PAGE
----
By Clara Lincicome | Reporter
After their required first year living on campus, students often look forward to the new world that is off-campus housing. With newfound freedom, students are known to take advantage of the opportunity to get a pet, as creatures other than fish and service animals are not allowed in residence halls. When walking on and off campus, you are sure to see a student walking a dog, the most common furry companion for students.
But there is a new pet trend in town, and it is a bit less conventional. Many students have been buying ducks to keep and care for in lieu of the typical dog, cat or fish.
Coppell junior Adam Singer has two fully grown ducks, Dooley and Fred, and made the decision to buy the two on a whim.
“I wanted to get an animal. I wanted something that could be outside so it wouldn’t bother my roommates as much,” Singer said. “I decided that ducks were the best option.”
Singer ordered the ducks from a family-owned farm in California and had them shipped and brought to his door within two days. He explained the purchase as fairly cost effective, spending around 70 dollars on the experience.
Sunnyvale sophomore Landry Hunter had a different duck-to-door story. She said she was thinking about purchasing one for a couple weeks prior to meeting her duck, Douglass, for the first time.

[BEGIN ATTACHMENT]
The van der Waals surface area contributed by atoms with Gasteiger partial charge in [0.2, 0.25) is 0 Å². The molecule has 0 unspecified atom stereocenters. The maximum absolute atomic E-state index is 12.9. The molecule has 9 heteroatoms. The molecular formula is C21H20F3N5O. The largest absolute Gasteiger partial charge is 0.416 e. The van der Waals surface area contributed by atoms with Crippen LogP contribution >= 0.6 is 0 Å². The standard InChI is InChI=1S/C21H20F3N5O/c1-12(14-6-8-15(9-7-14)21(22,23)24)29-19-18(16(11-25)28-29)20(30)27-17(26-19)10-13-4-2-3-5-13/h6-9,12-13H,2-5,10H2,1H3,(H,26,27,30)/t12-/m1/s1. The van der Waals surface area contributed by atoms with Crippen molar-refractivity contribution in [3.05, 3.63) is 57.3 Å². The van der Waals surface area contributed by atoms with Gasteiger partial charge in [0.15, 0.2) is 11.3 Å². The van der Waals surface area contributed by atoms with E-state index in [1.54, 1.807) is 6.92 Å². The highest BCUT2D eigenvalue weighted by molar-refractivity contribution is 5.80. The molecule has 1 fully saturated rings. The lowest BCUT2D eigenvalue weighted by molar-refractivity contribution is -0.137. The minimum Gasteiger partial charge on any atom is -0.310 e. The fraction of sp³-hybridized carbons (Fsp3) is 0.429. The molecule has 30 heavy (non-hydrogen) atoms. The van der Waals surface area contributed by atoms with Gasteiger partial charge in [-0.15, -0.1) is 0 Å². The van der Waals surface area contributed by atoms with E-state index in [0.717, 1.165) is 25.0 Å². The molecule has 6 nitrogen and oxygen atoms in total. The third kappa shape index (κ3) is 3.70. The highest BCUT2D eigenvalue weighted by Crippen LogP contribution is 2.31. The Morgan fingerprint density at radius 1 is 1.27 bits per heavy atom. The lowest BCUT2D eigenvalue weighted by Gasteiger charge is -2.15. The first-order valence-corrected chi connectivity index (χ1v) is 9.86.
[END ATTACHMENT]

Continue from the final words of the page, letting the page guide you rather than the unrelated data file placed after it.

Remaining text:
“A few weeks before I got him, I mentioned to my roommates how I thought it would be super cool to get a duck because it would be unique and random,” Hunter said. “A couple of weeks went by, and a girl messaged in my sorority group message saying, ‘Hey, I have a duck, I can’t take care of it, does anyone want it?’ And I was like, ‘Absolutely, why not?’ just for the spontaneity of it.”
While owning a duck does not share the same responsibilities as those regarding a dog or cat, they do require daily TLC, students said.
Singer described his experience with Dooley and Fred as “messy” and “unique” and said, “I think if you want to get a pet that stays outside, ducks are the way to go. But they can be a big responsibility.”
The daily routine of taking care of ducks includes feeding them, consistently checking on their water and cleaning their living areas, which are typically outside.
Both Singer and Hunter agree the best part of owning ducks is getting to share the experience with friends.
“It’s always exciting to show people,” Singer said. “Other people get really excited, and that’s really fun.”
As for Hunter, she said her experience raising Douglass has taught her important life skills and something she would recommend.
“I love having a duck as a pet, it’s a great conversation starter and it’s been super fun to get to learn the responsibility of taking care of an animal,” Hunter said. “It’s something new and exciting.”